As an editor of children’s magazines for over fifteen years now, I’ve often featured interesting pieces on people who are inspiring and who make us feel like anything can be achieved if we set our minds to it. These features have mostly been done in the form of imaginary diaries, letters, comics and even posters, so children can easily relate to the stories of men and women who have made a mark and changed people’s thinking. However, more often than not, many of these chosen heroes have subsequently ended up revealing feet of clay, making me wonder if we really should cling to heroes in the twenty-first century.
Well, my head says we should not, but my heart says we should, which is why I’m happy to recommend a book about a man I have consistently looked up to across the years… Mahatma Gandhi. Sure, we know he was not a perfect man. We know he had a difficult relationship with his children; we know he had strange ideas on food; we know he made decisions that perhaps delayed our country’s freedom. But the fact remains that India still stands as an inspiration to the world, a shining example of the power of non-violence, only because of this man. Gandhi’s principles of non-violence are now widely recognized as the most sustainable and least harmful way to ensure social change.
But none of all this in the picture book I’d like to present, Grandfather Gandhi. A poignant child-centred portrait of the Mahatma written by his twelve-year-old grandson, Arun, the book gives us a wonderful and unusual perspective into Gandhi’s concept of Ahimsa. Arriving at Sevagram, the ashram where Gandhi lived as an old man, young Arun is overwhelmed both by his new lifestyle and his iconic grandfather. The story reaches its climax when Arun is tripped and injured during a soccer game. He is furious… so much so that he picks up a rock to hit the boy who tripped him! But “how could he – a Gandhi – be so easy to anger?”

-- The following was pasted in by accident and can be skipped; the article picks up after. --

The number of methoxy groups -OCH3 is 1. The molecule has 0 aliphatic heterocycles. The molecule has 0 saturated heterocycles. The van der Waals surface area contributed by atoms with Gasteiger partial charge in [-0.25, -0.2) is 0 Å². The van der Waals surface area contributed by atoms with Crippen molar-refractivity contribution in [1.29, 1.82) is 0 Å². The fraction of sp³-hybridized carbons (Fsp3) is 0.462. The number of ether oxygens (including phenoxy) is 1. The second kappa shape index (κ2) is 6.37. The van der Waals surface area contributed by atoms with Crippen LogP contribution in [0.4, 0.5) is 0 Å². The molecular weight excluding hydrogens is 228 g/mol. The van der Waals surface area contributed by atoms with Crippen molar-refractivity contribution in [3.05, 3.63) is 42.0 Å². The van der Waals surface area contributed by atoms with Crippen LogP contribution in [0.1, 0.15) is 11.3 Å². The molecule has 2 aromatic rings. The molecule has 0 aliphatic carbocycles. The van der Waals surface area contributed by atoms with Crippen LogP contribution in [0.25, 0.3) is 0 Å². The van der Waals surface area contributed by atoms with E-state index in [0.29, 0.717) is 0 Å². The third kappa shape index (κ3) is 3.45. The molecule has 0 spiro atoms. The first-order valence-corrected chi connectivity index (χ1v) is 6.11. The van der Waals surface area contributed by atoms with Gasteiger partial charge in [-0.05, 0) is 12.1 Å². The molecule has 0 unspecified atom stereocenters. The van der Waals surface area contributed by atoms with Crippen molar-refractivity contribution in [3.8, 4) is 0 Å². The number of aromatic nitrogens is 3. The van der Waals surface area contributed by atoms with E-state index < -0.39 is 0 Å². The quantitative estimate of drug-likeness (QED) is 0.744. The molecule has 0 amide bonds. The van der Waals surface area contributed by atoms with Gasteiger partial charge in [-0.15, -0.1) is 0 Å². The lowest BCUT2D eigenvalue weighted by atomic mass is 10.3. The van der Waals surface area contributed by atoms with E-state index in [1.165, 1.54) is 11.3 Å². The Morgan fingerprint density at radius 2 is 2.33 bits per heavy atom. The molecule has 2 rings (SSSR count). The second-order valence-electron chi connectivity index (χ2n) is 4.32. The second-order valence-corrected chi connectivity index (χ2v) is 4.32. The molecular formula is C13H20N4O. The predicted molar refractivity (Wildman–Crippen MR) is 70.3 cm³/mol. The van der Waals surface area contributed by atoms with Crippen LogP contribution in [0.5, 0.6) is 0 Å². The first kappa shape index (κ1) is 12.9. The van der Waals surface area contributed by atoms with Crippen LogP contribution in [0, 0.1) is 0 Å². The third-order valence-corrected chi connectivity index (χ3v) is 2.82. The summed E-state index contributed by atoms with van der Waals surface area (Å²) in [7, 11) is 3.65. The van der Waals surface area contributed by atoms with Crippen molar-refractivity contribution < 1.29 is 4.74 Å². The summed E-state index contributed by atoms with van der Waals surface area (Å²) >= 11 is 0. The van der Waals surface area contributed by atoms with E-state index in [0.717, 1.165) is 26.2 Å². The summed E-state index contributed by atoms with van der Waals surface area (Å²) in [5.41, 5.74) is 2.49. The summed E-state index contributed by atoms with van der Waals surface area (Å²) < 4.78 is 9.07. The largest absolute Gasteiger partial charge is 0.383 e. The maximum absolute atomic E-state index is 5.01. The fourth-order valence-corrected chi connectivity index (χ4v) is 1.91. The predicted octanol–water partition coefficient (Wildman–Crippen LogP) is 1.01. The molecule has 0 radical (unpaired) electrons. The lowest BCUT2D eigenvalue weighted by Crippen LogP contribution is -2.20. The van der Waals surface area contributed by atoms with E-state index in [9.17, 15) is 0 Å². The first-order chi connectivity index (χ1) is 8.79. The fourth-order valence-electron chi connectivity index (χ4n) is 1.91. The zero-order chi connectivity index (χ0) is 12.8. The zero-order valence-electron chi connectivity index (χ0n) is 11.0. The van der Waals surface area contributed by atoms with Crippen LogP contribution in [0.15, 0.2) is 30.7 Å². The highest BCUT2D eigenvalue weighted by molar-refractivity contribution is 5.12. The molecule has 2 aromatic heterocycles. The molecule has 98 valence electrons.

Arun runs tearfully to his grandfather, and is surprised to know that Gandhiji gets angry too. His grandfather then lovingly explains to him that anger is like electricity: destructive as lightning or constructive as a force that can be channelled to power lamps. “Then anger can illuminate. It can turn the darkness into light,” he explains. And that’s how the remarkable man imparts a message that his grandson has chosen to live by to this day.
Striking collage-like visuals in watercolour, gouache, cut paper and fabric convey the story as expressively as the words, adding rich symbolic meaning to the book.
Grandfather Gandhi is a must-read picture book that weaves an extraordinary portrait of a man, a grandfather, and a mahatma.